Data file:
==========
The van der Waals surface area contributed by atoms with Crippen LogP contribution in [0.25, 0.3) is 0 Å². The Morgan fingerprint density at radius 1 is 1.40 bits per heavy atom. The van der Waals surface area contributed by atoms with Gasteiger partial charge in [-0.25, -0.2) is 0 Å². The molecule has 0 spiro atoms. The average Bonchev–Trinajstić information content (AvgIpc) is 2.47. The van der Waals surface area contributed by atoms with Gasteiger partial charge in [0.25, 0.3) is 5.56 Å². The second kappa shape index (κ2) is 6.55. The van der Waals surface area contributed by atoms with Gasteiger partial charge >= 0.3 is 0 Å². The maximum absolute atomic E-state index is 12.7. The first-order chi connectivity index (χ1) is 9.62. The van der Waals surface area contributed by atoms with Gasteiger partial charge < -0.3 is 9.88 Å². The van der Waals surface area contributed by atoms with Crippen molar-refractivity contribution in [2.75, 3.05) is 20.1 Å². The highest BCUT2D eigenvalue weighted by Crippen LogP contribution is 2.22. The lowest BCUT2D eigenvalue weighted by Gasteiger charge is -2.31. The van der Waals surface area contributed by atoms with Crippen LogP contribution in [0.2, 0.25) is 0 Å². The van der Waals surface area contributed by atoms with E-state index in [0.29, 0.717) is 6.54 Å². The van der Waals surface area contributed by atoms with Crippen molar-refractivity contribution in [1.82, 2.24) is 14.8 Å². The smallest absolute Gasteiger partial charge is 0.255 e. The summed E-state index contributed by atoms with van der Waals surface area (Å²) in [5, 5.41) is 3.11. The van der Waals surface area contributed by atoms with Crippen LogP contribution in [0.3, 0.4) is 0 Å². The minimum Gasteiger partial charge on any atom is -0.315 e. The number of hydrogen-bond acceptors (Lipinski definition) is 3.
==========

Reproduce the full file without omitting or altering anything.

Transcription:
The van der Waals surface area contributed by atoms with Crippen LogP contribution in [0.25, 0.3) is 0 Å². The Morgan fingerprint density at radius 1 is 1.40 bits per heavy atom. The van der Waals surface area contributed by atoms with Gasteiger partial charge in [-0.25, -0.2) is 0 Å². The molecule has 0 spiro atoms. The average Bonchev–Trinajstić information content (AvgIpc) is 2.47. The van der Waals surface area contributed by atoms with Gasteiger partial charge in [0.25, 0.3) is 5.56 Å². The second kappa shape index (κ2) is 6.55. The van der Waals surface area contributed by atoms with Gasteiger partial charge >= 0.3 is 0 Å². The maximum absolute atomic E-state index is 12.7. The first-order chi connectivity index (χ1) is 9.62. The van der Waals surface area contributed by atoms with Gasteiger partial charge < -0.3 is 9.88 Å². The van der Waals surface area contributed by atoms with Crippen molar-refractivity contribution in [2.75, 3.05) is 20.1 Å². The highest BCUT2D eigenvalue weighted by Crippen LogP contribution is 2.22. The lowest BCUT2D eigenvalue weighted by Gasteiger charge is -2.31. The van der Waals surface area contributed by atoms with Crippen LogP contribution in [0.2, 0.25) is 0 Å². The van der Waals surface area contributed by atoms with E-state index in [0.29, 0.717) is 6.54 Å². The van der Waals surface area contributed by atoms with Crippen molar-refractivity contribution in [1.82, 2.24) is 14.8 Å². The smallest absolute Gasteiger partial charge is 0.255 e. The summed E-state index contributed by atoms with van der Waals surface area (Å²) in [5, 5.41) is 3.11. The van der Waals surface area contributed by atoms with Crippen LogP contribution in [0.3, 0.4) is 0 Å². The minimum Gasteiger partial charge on any atom is -0.315 e. The number of hydrogen-bond acceptors (Lipinski definition) is 3.